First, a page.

Law enforcement, modern technology, and a changing American demographic have affected the things the Mafia controls. But what does the Mafia control today? Whole cities like New York, Chicago, and Las Vegas formerly exposed their residents to daily interaction with some element of organized crime influence and corruption. But even though it seems like the Mob has lost its grip on American society, there are some things the Mafia still controls.
The Mafia's dominance has been decreasing partially because of an improved law enforcement response and partially because of competition from other organized crime elements like the Russian Mafia, El Salvador's MS-13, and urban street gangs that have all taken over urban neighborhoods once ruled by the Mob. But recent FBI arrests indicate that while down, the American Mafia is still not out. Here are some of the ways the Mob still makes money.
Sex work another bedrock operation at the core of organized crime activity. But, unlike the sex work operations run in the days of Al Capone and Lucky Luciano, the Mafia has adapted to the modern world. Recent arrests of gang-connected individuals indicate an involvement with high-end sex work cases, with customers and even employees being solicited via the internet.
One such individual, who was arrested in 2016, controlled more than 58 active domain names and had been in business for 10 years. Even Craigslist has not been immune to Mafia-run sex work operations, occasionally even involving underage girls. Criminals would book the appointments through the website, drive the women to their liaisons, and then pocket half the proceeds.
Just like the sanitation business, the Mafia gained control of the construction industry through its infiltration of labor unions. A mob-run construction company will bid on business and include union rates in these contracts. Once successful, the company will then pay its workers far less and intimidate anyone who complains. Cement and building materials companies are still controlled by mob influence and will tack on additional costs to any project with inflated prices. Mob-controlled businesses were even involved in the rebuilding of the World Trade Center.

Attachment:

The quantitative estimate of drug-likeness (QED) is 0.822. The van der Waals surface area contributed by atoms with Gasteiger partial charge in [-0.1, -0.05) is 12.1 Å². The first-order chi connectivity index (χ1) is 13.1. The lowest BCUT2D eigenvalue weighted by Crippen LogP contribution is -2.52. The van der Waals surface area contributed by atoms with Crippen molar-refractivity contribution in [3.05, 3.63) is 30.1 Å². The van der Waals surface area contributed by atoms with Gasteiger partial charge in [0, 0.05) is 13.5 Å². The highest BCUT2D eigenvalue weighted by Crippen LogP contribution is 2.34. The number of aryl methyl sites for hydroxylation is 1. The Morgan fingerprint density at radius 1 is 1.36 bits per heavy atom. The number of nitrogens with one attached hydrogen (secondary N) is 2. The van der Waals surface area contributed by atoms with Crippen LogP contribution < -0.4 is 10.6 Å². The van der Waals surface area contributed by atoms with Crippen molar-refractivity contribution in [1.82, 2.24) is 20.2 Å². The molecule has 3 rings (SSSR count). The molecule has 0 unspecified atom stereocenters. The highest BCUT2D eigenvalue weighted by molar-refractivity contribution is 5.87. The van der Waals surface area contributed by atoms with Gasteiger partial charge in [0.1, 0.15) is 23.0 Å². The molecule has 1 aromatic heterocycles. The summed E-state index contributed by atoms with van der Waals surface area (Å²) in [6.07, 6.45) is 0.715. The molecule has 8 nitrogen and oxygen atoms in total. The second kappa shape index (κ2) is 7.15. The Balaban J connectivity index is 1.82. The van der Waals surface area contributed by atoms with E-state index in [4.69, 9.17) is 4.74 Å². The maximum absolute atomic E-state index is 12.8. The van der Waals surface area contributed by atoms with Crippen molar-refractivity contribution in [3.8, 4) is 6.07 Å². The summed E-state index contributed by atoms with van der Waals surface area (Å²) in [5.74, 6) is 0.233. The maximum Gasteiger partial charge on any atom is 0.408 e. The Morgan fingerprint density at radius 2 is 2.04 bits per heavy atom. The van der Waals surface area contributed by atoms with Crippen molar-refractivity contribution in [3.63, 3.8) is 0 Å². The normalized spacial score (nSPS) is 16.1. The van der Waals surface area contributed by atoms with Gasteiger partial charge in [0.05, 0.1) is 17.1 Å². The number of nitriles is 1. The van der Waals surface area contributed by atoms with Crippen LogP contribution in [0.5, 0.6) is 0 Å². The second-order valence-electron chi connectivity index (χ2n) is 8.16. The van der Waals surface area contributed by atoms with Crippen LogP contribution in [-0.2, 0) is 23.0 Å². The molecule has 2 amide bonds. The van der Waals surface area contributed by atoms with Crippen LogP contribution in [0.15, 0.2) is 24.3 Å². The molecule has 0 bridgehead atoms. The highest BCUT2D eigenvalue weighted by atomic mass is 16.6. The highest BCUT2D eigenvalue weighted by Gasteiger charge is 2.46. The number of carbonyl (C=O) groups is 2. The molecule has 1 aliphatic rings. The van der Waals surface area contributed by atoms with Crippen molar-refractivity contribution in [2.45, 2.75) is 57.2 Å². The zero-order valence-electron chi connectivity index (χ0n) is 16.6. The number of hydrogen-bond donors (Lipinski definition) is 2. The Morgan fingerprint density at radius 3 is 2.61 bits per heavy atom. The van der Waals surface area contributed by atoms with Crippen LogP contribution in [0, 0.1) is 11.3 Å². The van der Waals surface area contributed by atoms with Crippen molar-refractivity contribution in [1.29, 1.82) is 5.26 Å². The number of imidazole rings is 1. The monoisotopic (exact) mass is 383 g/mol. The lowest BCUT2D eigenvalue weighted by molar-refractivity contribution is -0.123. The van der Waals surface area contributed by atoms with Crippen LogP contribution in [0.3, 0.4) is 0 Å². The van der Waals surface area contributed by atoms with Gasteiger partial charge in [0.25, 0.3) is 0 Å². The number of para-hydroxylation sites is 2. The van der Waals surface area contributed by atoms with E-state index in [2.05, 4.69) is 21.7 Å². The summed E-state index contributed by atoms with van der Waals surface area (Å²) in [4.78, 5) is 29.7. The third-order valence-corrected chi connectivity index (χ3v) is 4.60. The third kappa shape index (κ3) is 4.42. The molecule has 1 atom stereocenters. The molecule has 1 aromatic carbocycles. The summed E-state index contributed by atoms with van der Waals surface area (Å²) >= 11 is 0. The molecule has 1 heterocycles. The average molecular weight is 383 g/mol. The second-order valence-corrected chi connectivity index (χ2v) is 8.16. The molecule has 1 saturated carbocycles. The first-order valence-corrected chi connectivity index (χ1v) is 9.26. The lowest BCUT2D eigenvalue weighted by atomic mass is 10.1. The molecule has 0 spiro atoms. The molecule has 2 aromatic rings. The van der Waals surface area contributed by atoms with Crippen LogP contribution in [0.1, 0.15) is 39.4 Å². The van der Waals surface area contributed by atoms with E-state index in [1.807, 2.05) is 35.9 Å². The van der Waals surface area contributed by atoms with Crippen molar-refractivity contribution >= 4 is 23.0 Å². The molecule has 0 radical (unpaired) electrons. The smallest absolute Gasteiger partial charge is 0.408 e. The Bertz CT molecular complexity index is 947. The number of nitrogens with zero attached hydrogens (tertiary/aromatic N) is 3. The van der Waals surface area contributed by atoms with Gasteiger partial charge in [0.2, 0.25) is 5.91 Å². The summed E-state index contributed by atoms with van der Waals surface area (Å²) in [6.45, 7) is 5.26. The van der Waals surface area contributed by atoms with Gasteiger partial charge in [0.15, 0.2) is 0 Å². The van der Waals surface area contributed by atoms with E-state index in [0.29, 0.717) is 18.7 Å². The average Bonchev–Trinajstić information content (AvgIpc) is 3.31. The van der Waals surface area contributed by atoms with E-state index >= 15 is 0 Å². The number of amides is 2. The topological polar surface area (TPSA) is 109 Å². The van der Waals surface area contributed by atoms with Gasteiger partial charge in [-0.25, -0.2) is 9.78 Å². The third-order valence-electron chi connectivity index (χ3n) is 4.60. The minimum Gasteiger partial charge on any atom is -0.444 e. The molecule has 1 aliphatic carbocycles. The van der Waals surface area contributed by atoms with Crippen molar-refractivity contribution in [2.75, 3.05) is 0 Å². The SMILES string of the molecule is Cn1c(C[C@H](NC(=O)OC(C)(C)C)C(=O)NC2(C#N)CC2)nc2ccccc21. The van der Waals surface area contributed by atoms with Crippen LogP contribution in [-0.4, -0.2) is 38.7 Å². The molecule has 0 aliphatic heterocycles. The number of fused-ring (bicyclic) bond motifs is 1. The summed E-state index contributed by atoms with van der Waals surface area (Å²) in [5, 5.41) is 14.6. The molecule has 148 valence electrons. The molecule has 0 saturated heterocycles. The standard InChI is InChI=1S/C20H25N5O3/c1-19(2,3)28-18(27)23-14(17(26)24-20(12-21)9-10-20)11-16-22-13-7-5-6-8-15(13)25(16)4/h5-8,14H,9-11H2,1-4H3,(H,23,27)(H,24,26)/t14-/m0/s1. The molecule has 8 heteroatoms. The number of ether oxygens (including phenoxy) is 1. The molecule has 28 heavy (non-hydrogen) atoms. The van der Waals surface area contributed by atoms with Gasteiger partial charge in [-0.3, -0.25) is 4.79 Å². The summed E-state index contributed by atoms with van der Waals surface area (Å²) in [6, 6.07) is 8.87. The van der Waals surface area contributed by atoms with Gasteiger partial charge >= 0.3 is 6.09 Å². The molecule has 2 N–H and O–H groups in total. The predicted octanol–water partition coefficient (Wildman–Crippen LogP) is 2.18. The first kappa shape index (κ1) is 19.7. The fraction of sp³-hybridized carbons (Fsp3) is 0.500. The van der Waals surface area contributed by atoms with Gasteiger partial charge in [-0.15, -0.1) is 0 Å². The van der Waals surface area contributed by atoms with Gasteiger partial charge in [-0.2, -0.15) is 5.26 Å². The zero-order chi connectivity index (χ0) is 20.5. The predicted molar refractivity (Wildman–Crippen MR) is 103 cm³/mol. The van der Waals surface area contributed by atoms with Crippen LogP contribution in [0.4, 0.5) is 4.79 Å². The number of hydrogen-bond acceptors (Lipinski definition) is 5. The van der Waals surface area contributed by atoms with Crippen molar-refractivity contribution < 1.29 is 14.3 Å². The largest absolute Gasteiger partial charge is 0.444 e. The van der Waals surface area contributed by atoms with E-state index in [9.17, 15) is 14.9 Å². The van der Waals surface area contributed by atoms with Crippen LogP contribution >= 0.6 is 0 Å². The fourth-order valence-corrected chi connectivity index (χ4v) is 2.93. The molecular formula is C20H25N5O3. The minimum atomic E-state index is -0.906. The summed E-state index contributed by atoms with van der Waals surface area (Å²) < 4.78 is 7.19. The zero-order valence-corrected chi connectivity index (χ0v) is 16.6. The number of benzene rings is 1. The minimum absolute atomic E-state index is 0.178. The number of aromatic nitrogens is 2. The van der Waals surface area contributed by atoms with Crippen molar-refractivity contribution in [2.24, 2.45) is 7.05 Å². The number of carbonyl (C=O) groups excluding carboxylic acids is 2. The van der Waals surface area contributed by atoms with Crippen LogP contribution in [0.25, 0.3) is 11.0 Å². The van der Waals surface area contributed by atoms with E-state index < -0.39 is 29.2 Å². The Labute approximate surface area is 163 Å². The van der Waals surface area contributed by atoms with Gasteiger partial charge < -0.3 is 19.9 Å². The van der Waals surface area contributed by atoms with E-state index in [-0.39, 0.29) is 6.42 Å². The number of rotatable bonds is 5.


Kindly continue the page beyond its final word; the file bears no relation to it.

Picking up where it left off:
With the financial excess of the 21st century and the rapid increase in the popularity of poker, another illicit Mafia market was created. Seemingly overnight, hundreds of high-stakes poker clubs opened, especially in New York. The clubs were almost entirely operated by mob-connected individuals or paid protection money to stay open.
They were so lucrative that when one was busted and cash was confiscated, the owner subsequently offered to reimburse his customers. Of course, big losers at the club, who typically were extended credit, would be natural customers for another illicit Mafia activity: loansharking.
Whenever organized crime is publicly prosecuted, one of the most prevalent offenses is the transgression known as "loan sharking." Most banks won't loan money to people who really need it, especially desperate people who are in a serious financial bind. Because the Mafia deals with businesses that generate plenty of cash, most mobsters are more than happy to put this cash to work. And who else but a desperate person would agree to the terms usually meted out by a loan shark?
Typically, a loan shark will charge two "points," or percent, a week on money lent. Let's say you borrow $50,000, payable in six months. Every week, you owe the two points, or $1,000. That's just the interest. If you miss a payment, it is added to the loaned amount and the weekly payment is readjusted. After six months, you will have needed to make all of the interest payments plus pay back the original loan.
If you can't, the loan shark will then begin seizing whatever assets you do have and frequently not even credit you for these amounts. Loan sharking is at its most lucrative when the economy is down, so, the Mafia had a great few years in the late '00s.